“The sound of the key turning evoked vivid memories of my detention in Brancepeth Castle and the grim realization that I had been imprisoned three times in my life and each time it had been at the hands of a member of my own family.”And you thought your family was crazy.Fortunately for us, Joanna Hickson’s novel is a reminder that things could be so much worse, especially if you are Duchess Cecily. “Red Rose, White Rose” focusses on wha...
  • Louise Douglas
    I’m torn with my opinion on this book, I really am. For huge parts of the book the plot was fast paced and kept me engrossed, but then there were times when it felt like a huge slog to keep turning the pages, and in the end it took me over a month to finish reading because I just didn’t feel that ‘urge’ to pick the book up and keep reading.I’ve not read much historical fiction like this, so I’m not sure if it’s the genre I don’t g...
  • Kathleen
    This was a very good book, well researched and written and I enjoyed it. My only problem was that I could not get "into it" for a long time due to the quite blatant fictional aspects of the book. Yes, I understand it was a novel. Let's go right to the point,though, and say she did not have an adult brother named Cuthbert, and that it is extremely doubtful that Cecily Neville had an illicit physical affair with a fairly close relative.So what woul...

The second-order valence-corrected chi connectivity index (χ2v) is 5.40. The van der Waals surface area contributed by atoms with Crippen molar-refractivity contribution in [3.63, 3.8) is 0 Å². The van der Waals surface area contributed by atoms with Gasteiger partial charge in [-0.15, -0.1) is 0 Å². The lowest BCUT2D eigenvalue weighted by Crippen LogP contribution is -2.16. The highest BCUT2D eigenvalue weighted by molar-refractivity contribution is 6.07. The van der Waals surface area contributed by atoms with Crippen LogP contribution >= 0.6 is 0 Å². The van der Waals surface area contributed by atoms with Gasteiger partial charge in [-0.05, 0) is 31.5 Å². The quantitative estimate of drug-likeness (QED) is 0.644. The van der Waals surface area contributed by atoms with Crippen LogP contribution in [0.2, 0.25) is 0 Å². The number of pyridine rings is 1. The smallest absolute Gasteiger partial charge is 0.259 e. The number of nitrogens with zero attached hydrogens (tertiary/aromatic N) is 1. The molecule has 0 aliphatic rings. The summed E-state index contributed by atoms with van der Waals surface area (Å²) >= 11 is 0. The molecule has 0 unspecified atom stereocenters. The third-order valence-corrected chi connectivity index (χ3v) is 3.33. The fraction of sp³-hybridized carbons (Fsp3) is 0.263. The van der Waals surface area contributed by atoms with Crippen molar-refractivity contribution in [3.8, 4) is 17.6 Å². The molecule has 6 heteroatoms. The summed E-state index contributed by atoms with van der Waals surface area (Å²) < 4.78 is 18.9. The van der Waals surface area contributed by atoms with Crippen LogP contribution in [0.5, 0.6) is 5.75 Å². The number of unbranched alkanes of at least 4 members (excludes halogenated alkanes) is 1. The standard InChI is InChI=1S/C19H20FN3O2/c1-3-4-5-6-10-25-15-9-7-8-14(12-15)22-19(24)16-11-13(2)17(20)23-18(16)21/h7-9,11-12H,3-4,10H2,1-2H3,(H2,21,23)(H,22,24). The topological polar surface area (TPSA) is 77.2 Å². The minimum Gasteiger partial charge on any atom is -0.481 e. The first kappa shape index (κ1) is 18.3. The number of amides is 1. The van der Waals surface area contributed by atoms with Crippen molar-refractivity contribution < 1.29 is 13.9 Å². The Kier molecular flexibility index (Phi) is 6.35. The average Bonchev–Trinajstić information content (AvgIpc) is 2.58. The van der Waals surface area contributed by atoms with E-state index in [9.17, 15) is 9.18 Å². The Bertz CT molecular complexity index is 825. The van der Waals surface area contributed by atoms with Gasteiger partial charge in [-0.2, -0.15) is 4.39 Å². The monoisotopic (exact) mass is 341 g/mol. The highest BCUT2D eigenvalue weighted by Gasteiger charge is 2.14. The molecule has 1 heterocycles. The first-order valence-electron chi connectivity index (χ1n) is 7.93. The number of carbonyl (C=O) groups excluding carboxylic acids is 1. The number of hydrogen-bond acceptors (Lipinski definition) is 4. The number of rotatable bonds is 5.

• Sherry Sharpnack
    This book was about Cecily Neville, the youngest of twenty-one Neville children who influenced and starred in decades worth of English history. Cecily was married to Richard, Duke of York, and became the Mother of Edward IV and Richard III, and thus the great-grandmother of Henry VIII. The author makes up a brother who is a co-narrator of the story, which I occasionally found confusing. The author alsoMade up an incestuous love affair for Cecily ...
  • Laura